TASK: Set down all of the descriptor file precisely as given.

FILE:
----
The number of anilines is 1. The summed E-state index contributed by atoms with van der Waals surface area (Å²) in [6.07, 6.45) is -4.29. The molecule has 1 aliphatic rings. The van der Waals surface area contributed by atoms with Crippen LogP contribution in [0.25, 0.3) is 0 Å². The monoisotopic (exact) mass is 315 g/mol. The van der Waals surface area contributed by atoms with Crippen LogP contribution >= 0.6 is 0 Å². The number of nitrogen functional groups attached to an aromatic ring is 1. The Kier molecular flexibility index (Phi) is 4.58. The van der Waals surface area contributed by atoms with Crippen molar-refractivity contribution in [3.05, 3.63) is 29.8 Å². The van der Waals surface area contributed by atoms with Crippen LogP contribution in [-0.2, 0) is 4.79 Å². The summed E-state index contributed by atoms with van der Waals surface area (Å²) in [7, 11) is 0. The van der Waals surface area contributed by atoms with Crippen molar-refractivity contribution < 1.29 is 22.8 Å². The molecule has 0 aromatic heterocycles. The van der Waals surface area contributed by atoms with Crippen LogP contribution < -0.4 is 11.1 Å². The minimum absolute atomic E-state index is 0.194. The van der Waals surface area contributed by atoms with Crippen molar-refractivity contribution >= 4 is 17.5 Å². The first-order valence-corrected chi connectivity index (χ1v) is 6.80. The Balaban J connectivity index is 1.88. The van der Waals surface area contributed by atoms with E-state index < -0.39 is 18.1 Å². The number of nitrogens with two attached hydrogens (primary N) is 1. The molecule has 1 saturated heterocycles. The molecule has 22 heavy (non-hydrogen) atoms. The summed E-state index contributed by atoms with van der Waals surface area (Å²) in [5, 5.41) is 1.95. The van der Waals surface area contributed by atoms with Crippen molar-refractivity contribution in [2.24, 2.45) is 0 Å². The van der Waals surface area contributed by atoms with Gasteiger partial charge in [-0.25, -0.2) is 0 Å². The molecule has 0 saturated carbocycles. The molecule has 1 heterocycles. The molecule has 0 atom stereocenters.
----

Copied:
The number of anilines is 1. The summed E-state index contributed by atoms with van der Waals surface area (Å²) in [6.07, 6.45) is -4.29. The molecule has 1 aliphatic rings. The van der Waals surface area contributed by atoms with Crippen LogP contribution in [0.25, 0.3) is 0 Å². The monoisotopic (exact) mass is 315 g/mol. The van der Waals surface area contributed by atoms with Crippen LogP contribution >= 0.6 is 0 Å². The number of nitrogen functional groups attached to an aromatic ring is 1. The Kier molecular flexibility index (Phi) is 4.58. The van der Waals surface area contributed by atoms with Crippen molar-refractivity contribution in [3.05, 3.63) is 29.8 Å². The van der Waals surface area contributed by atoms with Crippen LogP contribution in [-0.2, 0) is 4.79 Å². The summed E-state index contributed by atoms with van der Waals surface area (Å²) in [7, 11) is 0. The van der Waals surface area contributed by atoms with Crippen molar-refractivity contribution < 1.29 is 22.8 Å². The molecule has 0 aromatic heterocycles. The van der Waals surface area contributed by atoms with Crippen LogP contribution < -0.4 is 11.1 Å². The minimum absolute atomic E-state index is 0.194. The van der Waals surface area contributed by atoms with Crippen molar-refractivity contribution >= 4 is 17.5 Å². The first-order valence-corrected chi connectivity index (χ1v) is 6.80. The Balaban J connectivity index is 1.88. The van der Waals surface area contributed by atoms with E-state index < -0.39 is 18.1 Å². The number of nitrogens with two attached hydrogens (primary N) is 1. The molecule has 1 saturated heterocycles. The molecule has 22 heavy (non-hydrogen) atoms. The summed E-state index contributed by atoms with van der Waals surface area (Å²) in [5, 5.41) is 1.95. The van der Waals surface area contributed by atoms with Crippen molar-refractivity contribution in [2.24, 2.45) is 0 Å². The van der Waals surface area contributed by atoms with Gasteiger partial charge in [-0.25, -0.2) is 0 Å². The molecule has 0 saturated carbocycles. The molecule has 1 heterocycles. The molecule has 0 atom stereocenters.